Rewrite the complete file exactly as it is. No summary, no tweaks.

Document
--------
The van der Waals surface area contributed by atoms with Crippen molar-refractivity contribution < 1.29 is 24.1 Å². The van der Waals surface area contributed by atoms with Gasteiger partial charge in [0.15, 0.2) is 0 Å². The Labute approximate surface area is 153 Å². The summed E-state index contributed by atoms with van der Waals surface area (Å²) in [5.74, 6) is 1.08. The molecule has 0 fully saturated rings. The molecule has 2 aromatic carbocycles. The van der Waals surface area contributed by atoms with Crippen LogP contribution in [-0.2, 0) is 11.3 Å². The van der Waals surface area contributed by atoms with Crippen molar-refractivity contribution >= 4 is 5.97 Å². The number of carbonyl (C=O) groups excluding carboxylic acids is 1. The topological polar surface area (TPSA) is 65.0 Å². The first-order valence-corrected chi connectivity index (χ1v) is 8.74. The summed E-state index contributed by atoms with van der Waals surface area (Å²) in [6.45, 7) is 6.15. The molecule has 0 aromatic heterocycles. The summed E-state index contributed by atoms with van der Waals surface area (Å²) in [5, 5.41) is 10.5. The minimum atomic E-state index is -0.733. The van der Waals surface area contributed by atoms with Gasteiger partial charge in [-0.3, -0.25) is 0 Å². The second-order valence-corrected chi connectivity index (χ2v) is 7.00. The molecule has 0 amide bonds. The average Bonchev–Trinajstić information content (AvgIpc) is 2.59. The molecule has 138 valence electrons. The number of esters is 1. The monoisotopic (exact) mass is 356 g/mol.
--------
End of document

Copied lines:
The van der Waals surface area contributed by atoms with Crippen molar-refractivity contribution < 1.29 is 24.1 Å². The van der Waals surface area contributed by atoms with Gasteiger partial charge in [0.15, 0.2) is 0 Å². The Labute approximate surface area is 153 Å². The summed E-state index contributed by atoms with van der Waals surface area (Å²) in [5.74, 6) is 1.08. The molecule has 0 fully saturated rings. The molecule has 2 aromatic carbocycles. The van der Waals surface area contributed by atoms with Crippen LogP contribution in [-0.2, 0) is 11.3 Å². The van der Waals surface area contributed by atoms with Crippen molar-refractivity contribution >= 4 is 5.97 Å². The number of carbonyl (C=O) groups excluding carboxylic acids is 1. The topological polar surface area (TPSA) is 65.0 Å². The first-order valence-corrected chi connectivity index (χ1v) is 8.74. The summed E-state index contributed by atoms with van der Waals surface area (Å²) in [6.45, 7) is 6.15. The molecule has 0 aromatic heterocycles. The summed E-state index contributed by atoms with van der Waals surface area (Å²) in [5, 5.41) is 10.5. The minimum atomic E-state index is -0.733. The van der Waals surface area contributed by atoms with Gasteiger partial charge in [-0.3, -0.25) is 0 Å². The second-order valence-corrected chi connectivity index (χ2v) is 7.00. The molecule has 0 amide bonds. The average Bonchev–Trinajstić information content (AvgIpc) is 2.59. The molecule has 138 valence electrons. The number of esters is 1. The monoisotopic (exact) mass is 356 g/mol.